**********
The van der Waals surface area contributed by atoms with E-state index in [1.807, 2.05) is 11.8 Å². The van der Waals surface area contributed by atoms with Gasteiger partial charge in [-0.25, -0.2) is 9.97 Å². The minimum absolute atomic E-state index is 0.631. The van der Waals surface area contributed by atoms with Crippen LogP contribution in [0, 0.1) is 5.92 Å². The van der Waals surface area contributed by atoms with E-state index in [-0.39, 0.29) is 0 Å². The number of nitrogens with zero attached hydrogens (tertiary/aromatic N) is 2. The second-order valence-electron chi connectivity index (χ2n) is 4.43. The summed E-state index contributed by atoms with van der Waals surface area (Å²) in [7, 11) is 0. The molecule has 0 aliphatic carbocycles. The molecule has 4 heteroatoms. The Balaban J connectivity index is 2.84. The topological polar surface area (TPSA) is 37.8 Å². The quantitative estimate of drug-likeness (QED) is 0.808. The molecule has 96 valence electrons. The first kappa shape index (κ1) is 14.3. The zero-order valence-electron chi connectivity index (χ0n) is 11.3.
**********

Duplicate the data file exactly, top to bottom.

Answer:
The van der Waals surface area contributed by atoms with E-state index in [1.807, 2.05) is 11.8 Å². The van der Waals surface area contributed by atoms with Gasteiger partial charge in [-0.25, -0.2) is 9.97 Å². The minimum absolute atomic E-state index is 0.631. The van der Waals surface area contributed by atoms with Crippen LogP contribution in [0, 0.1) is 5.92 Å². The van der Waals surface area contributed by atoms with E-state index in [-0.39, 0.29) is 0 Å². The number of nitrogens with zero attached hydrogens (tertiary/aromatic N) is 2. The second-order valence-electron chi connectivity index (χ2n) is 4.43. The summed E-state index contributed by atoms with van der Waals surface area (Å²) in [7, 11) is 0. The molecule has 0 aliphatic carbocycles. The molecule has 4 heteroatoms. The Balaban J connectivity index is 2.84. The topological polar surface area (TPSA) is 37.8 Å². The quantitative estimate of drug-likeness (QED) is 0.808. The molecule has 96 valence electrons. The first kappa shape index (κ1) is 14.3. The zero-order valence-electron chi connectivity index (χ0n) is 11.3.